The London Conference Stirs Controversy

A two-day conference on Eritrea was held in London, U.K., from 24-25 April 2019. It was jointly organized by an NGO group called Eritrea Focus and the Institute of Commonwealth Studies. The organizers invited a group of non-Eritreans and others from the Eritrean Diaspora.

According to its website, Eritrea Focus is an association of Non-Governmental Organizations (NGOs) working in the areas of human rights. It states that it is “funded through voluntary donation from members and publishes its statutory accounts annually.” However, it does not say where its annual report or financial disclosures are published or can be obtained.

The Institute of Commonwealth Studies, affiliated with the London University, is a postgraduate academic institution specializing in the study of the Commonwealth.  As normally expected, no formal call for papers was sent out to the Eritrean academic community to solicit input and papers for the conference. Thus, the institute’s role in the selections of delegates unknown.

So far, the organizers of the conference have not publicly disclosed the participant’s names, qualifications, and background as it would be customary for any conference with such a lofty goal of ‘Building Democracy in Eritrea’.  The source and amount of funding for the conference have not been disclosed either.

The Eritrean public knew the participants from a group-photo taken at the end of the conference.

Questions about representation

In covering the conference, BBC Tigrinya interviewed one of the participants, Dr. Bereket Habte Selassie, for about an hour on a range of issues.

When asked what the purpose of the conference was, Dr. Bereket said: “according to the organizers, the purpose was to answer the question of whether democracy works in Africa, and if does not, what are the reasons for its failure.”

To contrast the glaring lack of diversity of the participants, though belied by token representation, in this and other conferences, the BBC reporter referenced the Eritrean National Council for Democratic Change’s (ENCDC) recent congress, which was held  after a long hiatus, and incorrectly stated that it has elected a leadership council that, except for one, is entirely made up of Muslims.  The reporter asked Dr. Bereket for his view on why the participants of the London conference were mostly Christians and why the organizers excluded ELF supporters.  Dr. Bereket said, “I do not think it was done by design. I personally know some participants who are from ELF or its sympathizers… yes, it is true that they were mostly Tigrinya speaking and Christians. As for the other recent meetings you mentioned, I am not aware that the participants or elected leaders were mostly Muslims.  If that is the case, it is wrong in my opinion.”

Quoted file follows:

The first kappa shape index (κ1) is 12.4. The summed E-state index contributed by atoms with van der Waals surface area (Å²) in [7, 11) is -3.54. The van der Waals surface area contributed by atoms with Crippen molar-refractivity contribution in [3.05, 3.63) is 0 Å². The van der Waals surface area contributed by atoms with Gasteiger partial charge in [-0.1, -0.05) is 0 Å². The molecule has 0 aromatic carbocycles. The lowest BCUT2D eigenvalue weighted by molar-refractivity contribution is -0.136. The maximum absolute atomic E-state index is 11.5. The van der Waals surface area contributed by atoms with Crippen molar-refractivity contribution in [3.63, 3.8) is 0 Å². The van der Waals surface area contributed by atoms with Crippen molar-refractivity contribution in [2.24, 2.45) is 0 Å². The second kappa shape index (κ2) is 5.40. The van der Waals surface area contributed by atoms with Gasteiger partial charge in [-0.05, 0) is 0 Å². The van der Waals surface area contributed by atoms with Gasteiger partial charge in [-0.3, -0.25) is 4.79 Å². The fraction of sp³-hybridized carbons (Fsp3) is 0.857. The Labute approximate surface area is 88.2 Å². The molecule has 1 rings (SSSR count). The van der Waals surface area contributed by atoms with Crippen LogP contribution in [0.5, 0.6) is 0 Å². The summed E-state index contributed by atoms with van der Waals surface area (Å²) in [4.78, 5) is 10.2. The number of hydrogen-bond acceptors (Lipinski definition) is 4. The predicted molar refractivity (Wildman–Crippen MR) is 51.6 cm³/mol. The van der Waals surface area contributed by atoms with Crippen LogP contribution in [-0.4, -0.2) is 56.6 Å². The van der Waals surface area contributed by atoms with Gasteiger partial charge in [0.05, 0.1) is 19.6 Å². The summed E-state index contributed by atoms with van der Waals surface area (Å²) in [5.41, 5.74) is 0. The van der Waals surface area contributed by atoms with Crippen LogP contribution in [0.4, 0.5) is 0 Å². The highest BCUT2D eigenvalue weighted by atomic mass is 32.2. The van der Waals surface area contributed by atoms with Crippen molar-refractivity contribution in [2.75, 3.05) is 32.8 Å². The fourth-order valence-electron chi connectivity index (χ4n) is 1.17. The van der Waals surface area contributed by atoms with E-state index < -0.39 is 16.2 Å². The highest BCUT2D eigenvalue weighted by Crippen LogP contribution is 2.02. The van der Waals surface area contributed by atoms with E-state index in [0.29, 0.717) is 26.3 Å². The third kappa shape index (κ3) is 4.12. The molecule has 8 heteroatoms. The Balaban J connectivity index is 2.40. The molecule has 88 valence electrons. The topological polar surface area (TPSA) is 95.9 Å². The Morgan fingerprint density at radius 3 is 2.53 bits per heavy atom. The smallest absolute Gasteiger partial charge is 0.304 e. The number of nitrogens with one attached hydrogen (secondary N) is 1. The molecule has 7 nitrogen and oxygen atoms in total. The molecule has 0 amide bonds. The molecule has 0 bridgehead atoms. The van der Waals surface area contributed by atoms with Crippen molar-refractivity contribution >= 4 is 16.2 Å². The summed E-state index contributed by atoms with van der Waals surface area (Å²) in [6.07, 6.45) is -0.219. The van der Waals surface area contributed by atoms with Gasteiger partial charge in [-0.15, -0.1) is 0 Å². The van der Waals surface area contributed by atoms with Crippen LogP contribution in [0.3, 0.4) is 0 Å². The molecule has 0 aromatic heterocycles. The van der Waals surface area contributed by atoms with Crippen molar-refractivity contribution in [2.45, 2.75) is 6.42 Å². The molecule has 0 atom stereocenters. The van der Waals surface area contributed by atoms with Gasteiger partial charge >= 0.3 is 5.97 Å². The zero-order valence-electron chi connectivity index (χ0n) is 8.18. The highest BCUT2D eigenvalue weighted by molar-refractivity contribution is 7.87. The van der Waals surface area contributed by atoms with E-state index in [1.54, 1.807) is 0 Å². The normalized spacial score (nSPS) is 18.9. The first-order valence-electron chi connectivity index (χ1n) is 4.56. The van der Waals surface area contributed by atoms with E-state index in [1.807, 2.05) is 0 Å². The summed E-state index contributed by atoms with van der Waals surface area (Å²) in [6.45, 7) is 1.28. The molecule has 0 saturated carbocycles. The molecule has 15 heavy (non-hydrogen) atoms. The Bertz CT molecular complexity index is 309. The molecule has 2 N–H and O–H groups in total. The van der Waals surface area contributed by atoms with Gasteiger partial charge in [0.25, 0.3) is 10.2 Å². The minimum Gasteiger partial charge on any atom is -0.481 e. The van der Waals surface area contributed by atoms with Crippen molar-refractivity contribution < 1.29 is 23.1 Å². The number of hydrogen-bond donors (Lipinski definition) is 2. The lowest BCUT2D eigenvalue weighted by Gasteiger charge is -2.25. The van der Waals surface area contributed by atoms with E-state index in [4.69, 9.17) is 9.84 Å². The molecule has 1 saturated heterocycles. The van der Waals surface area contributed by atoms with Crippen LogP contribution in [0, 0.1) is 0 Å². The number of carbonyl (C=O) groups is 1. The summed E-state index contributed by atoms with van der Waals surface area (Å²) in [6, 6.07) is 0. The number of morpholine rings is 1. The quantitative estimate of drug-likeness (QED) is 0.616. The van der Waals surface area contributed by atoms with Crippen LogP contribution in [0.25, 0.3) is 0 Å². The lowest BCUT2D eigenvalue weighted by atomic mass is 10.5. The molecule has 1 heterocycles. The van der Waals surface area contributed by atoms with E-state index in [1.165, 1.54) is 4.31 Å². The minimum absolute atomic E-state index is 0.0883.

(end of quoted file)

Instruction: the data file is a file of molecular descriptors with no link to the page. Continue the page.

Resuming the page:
The reporter again pressed on “how can this problem of exclusionary practices be remedied… this is not the first time that certain groups exclude one region or group … why are these kinds of divisions occurring? Do not you think these kinds of practices are creating rifts and exacerbating divisions in our society? How can we get rid of it?  How can unity be archived.”

The reporter’s attempts to highlight the lingering polarizing impacts of such conferences have on the Eritrean society was not successful. Dr. Bereket skipped the first part of the question and said that ‘unity can only be archived when there is a sound base for it … it can only come by those fighters, both Christians and Muslims, who brought about independence … even their leaders, even though we criticize them for certain things, they united Christians and Muslims, lowlanders and highlands and achieved victory but failed to live up to our expectations and that is the biggest question of our times.”

Questions about misrepresentation

On the day of the conference, the organizers issued a press release that billed Ambassador Haile Menkerios as a keynote speaker when in fact, according to our sources, he already had notified the organizers days before the event that he would not be attending. The press release advertised that Ambassador Menkerios will be speaking at the conference.

Gedab News reached out to Ambassador Haile Menkerios to clarify his role, if any, in organizing, funding, or participating in the conference and to dispel any impressions the organizers might have created in the social media. In a phone conversation, Ambassador Haile stated that he was asked to participate in the conference, but did not attend due to a scheduling conflict. Instead, he sent a note of support, as he would to any pro-change group, to express his wishes in promoting discussions that focus on the need for building democracy in Eritrea.

He also emphasized that, as an independent concerned Eritrean, his wish is to support the unity and not division of Eritreans.

When asked about the lack of diverse representations required to build any semblance of democracy, he said he did not know anything about the organization of the conference. Nor did he have any role in organizing it.

Another invitee who declined to attend told Gedab News, “I declined to attend for many reasons… one of which is the usual lack of transparency and the use of deceptive tactics to promote a narrow agenda under the disguise of building democracy while decrying the Eritrean regime’s lack of transparency. He further added, “like many past organizers, who loudly call for accountability and full disclosure,  they [organizers] sadly will not acknowledge a mistake was made in selecting participants … nor would they learn from it and the harm they are causing… this is an ugly and a divisive side of Eritrean politics that only benefit donor NGOs.”


  1. BBC Tigrinya interview
  2. Conference Website:
  3. ENCDC leadership list

Related Posts